Updated 9/22/17 at 6:20 am with comment from plaintiffs counsel.
A federal judge has granted Hewlett-Packard's request to arbitrate an age-bias suit filed over the company's massive layoffs, allegedly targeting older workers.
The proposed class action claims that the tens of thousands of job cuts HP has made since 2012 as part of its workforce reduction plan were designed to get rid of older workers, and that the company has since blatantly favored younger people in filling out its ranks.
The suit was filed in U.S. District Court for the Northern District of California against Hewlett Packard Enterprise Co. and HP Inc., which were formed after Hewlett-Packard split in two in 2015.
On Sept. 20, U.S. District Judge Edward J. Davila granted HP's request to compel arbitration on the basis of a release agreement signed by the plaintiffs.
According to Davila's opinion, the release states that an arbitrator must determine whether the arbitration clause is enforceable.
"The court agrees with defendants that, under the terms of the RA, 'an arbitrator must first decide whether the release provision contained in the agreement is enforceable,'" Davila wrote. "Then, if the arbitrator determines that the release provision is enforceable, plaintiffs' claims will be barred and the collective action issue will be moot. Otherwise, the court will then determine whether plaintiffs' claims may proceed on a class or collective basis."
Benjamin Emmert of Littler Mendelson represents HP and did not respond to a request for comment.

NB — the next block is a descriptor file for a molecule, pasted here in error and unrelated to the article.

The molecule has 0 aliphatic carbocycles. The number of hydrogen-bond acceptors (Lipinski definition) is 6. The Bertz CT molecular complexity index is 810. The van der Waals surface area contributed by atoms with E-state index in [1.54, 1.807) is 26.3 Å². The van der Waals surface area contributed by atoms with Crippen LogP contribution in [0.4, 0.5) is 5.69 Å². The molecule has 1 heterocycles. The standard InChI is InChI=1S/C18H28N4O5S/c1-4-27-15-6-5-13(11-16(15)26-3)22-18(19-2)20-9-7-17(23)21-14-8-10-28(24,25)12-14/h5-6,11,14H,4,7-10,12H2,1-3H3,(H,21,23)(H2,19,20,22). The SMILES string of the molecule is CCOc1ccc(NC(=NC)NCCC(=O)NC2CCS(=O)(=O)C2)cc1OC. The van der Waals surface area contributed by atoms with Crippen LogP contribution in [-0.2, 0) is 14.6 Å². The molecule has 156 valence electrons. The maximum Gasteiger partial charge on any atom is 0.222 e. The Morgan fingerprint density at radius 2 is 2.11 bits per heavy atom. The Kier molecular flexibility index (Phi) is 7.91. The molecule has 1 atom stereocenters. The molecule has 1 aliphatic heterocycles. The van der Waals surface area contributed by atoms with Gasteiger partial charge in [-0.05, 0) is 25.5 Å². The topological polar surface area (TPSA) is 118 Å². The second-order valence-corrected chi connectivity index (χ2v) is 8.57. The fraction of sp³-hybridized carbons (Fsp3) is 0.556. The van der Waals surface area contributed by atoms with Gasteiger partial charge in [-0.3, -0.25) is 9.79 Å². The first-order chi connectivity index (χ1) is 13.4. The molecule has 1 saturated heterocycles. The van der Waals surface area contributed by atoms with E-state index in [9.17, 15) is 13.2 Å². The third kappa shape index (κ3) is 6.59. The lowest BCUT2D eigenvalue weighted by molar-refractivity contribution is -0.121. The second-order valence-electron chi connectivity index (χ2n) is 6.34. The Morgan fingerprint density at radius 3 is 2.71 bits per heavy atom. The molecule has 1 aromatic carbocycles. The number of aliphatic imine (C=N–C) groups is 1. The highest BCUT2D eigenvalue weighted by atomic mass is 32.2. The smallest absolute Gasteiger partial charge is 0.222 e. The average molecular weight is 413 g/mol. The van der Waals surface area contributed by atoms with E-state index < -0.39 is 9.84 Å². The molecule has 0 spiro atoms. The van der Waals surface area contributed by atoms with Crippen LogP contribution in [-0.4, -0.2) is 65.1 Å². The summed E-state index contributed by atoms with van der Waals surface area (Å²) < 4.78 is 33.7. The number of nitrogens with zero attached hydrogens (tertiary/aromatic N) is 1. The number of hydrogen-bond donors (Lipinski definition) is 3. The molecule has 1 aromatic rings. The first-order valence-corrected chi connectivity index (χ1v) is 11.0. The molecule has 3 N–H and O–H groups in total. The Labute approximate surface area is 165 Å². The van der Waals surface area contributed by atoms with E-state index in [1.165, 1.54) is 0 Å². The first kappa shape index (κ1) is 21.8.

Jennie Lee Anderson of Ardus Anderson, who represents the plaintiffs, said in an email that the firm will seek reconsideration of the order.
"The majority of named and opt-in plaintiffs did not sign any arbitration clause," she said. "Thus, their claims should not be delayed by arbitration proceedings that do not and should not affect them."
HP slashed roughly 30,000 jobs in 2012 under CEO Meg Whitman, and has conducted smaller cuts since then. According to the complaint, workers over 40 were "significantly more likely" to have their jobs eliminated under the company's reduction plan.
The company has denied the bias claims, and last year, a representative for Hewlett Packard Enterprise said that age was not a consideration in the company's layoffs. "The decision to implement a workforce reduction is always difficult," the representative said in an emailed statement, "but we are confident that our decisions were based on legitimate factors unrelated to age."
According to the complaint, Whitman made no secret of her desire to overhaul the workforce with younger people, saying in a televised interview in 2015 that the company wanted "to make sure that we've got a labor pyramid with lots of young people coming in right out of college and graduate school and early in their careers."
In addition to the layoffs, the complaint says HP implemented early phased retirement programs in 2014 and 2015 for employees over 55 to incentivize them to voluntarily quit. It also reversed its policy of encouraging employees to work from home, putting a burden on workers with families who were located farther away from HP's offices, it alleges.
The two HP spinoffs also face an age and race discrimination lawsuit filed in July which claims the layoffs disproportionately affected older, black workers.
When VSP is offered to older employees to save on insurance money and higher salaries, that is
#agediscrimination. This company has dishonored people including a family member of mine. Shame on them.